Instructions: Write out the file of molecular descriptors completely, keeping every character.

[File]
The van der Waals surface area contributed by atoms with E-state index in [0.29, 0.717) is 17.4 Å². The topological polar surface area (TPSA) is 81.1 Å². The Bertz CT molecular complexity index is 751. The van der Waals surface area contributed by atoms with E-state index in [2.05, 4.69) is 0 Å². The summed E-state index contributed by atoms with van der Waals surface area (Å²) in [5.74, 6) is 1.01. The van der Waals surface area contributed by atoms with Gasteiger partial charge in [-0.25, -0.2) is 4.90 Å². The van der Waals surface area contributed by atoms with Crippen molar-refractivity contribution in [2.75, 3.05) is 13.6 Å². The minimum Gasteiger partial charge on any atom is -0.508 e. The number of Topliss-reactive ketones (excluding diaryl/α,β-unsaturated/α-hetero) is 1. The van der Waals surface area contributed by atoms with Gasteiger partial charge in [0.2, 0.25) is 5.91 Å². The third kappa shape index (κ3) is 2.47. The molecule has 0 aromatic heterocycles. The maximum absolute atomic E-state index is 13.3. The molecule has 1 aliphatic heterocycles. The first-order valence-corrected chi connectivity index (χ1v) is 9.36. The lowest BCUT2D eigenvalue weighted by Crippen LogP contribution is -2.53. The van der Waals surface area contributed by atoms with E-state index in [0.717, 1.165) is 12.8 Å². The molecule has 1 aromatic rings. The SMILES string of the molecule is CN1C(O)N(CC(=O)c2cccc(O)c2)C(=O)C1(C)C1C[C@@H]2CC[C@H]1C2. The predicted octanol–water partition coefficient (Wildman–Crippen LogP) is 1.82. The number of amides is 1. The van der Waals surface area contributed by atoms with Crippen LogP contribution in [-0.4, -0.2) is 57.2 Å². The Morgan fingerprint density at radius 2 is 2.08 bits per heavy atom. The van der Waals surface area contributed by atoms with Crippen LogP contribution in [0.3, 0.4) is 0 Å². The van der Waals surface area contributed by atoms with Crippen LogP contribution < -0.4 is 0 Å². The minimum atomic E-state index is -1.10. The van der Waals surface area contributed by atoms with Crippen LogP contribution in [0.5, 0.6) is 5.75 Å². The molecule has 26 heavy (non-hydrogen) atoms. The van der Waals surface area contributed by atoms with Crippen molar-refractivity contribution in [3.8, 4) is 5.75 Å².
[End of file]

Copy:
The van der Waals surface area contributed by atoms with E-state index in [0.29, 0.717) is 17.4 Å². The topological polar surface area (TPSA) is 81.1 Å². The Bertz CT molecular complexity index is 751. The van der Waals surface area contributed by atoms with E-state index in [2.05, 4.69) is 0 Å². The summed E-state index contributed by atoms with van der Waals surface area (Å²) in [5.74, 6) is 1.01. The van der Waals surface area contributed by atoms with Gasteiger partial charge in [-0.25, -0.2) is 4.90 Å². The van der Waals surface area contributed by atoms with Crippen molar-refractivity contribution in [2.75, 3.05) is 13.6 Å². The minimum Gasteiger partial charge on any atom is -0.508 e. The number of Topliss-reactive ketones (excluding diaryl/α,β-unsaturated/α-hetero) is 1. The van der Waals surface area contributed by atoms with Gasteiger partial charge in [0.2, 0.25) is 5.91 Å². The third kappa shape index (κ3) is 2.47. The molecule has 0 aromatic heterocycles. The maximum absolute atomic E-state index is 13.3. The molecule has 1 aliphatic heterocycles. The first-order valence-corrected chi connectivity index (χ1v) is 9.36. The lowest BCUT2D eigenvalue weighted by Crippen LogP contribution is -2.53. The van der Waals surface area contributed by atoms with E-state index in [0.717, 1.165) is 12.8 Å². The molecule has 1 aromatic rings. The SMILES string of the molecule is CN1C(O)N(CC(=O)c2cccc(O)c2)C(=O)C1(C)C1C[C@@H]2CC[C@H]1C2. The predicted octanol–water partition coefficient (Wildman–Crippen LogP) is 1.82. The number of amides is 1. The van der Waals surface area contributed by atoms with Crippen LogP contribution in [-0.4, -0.2) is 57.2 Å². The Morgan fingerprint density at radius 2 is 2.08 bits per heavy atom. The van der Waals surface area contributed by atoms with Crippen LogP contribution in [0.3, 0.4) is 0 Å². The van der Waals surface area contributed by atoms with Crippen LogP contribution < -0.4 is 0 Å². The minimum atomic E-state index is -1.10. The van der Waals surface area contributed by atoms with Crippen LogP contribution in [0.5, 0.6) is 5.75 Å². The molecule has 26 heavy (non-hydrogen) atoms. The van der Waals surface area contributed by atoms with Crippen molar-refractivity contribution in [3.8, 4) is 5.75 Å².